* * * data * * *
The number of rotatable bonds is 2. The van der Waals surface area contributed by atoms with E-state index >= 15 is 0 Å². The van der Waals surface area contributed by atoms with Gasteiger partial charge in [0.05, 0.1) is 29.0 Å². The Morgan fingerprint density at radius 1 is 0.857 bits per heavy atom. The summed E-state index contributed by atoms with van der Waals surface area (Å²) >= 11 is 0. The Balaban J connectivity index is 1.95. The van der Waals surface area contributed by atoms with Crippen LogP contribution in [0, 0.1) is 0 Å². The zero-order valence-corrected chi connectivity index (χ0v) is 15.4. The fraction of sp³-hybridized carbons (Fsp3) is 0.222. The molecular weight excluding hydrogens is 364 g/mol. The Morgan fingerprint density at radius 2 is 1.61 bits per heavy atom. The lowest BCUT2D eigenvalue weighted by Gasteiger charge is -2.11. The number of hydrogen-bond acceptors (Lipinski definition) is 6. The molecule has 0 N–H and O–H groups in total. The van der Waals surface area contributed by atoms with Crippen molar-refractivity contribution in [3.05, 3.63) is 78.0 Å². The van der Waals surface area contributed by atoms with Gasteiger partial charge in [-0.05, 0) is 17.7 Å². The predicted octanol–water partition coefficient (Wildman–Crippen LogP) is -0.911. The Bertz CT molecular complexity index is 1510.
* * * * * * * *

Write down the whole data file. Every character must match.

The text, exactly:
The number of rotatable bonds is 2. The van der Waals surface area contributed by atoms with E-state index >= 15 is 0 Å². The van der Waals surface area contributed by atoms with Gasteiger partial charge in [0.05, 0.1) is 29.0 Å². The Morgan fingerprint density at radius 1 is 0.857 bits per heavy atom. The summed E-state index contributed by atoms with van der Waals surface area (Å²) >= 11 is 0. The Balaban J connectivity index is 1.95. The van der Waals surface area contributed by atoms with Crippen LogP contribution in [0, 0.1) is 0 Å². The zero-order valence-corrected chi connectivity index (χ0v) is 15.4. The fraction of sp³-hybridized carbons (Fsp3) is 0.222. The molecular weight excluding hydrogens is 364 g/mol. The Morgan fingerprint density at radius 2 is 1.61 bits per heavy atom. The lowest BCUT2D eigenvalue weighted by Gasteiger charge is -2.11. The number of hydrogen-bond acceptors (Lipinski definition) is 6. The molecule has 0 N–H and O–H groups in total. The van der Waals surface area contributed by atoms with Crippen molar-refractivity contribution in [3.05, 3.63) is 78.0 Å². The van der Waals surface area contributed by atoms with Gasteiger partial charge in [-0.05, 0) is 17.7 Å². The predicted octanol–water partition coefficient (Wildman–Crippen LogP) is -0.911. The Bertz CT molecular complexity index is 1510.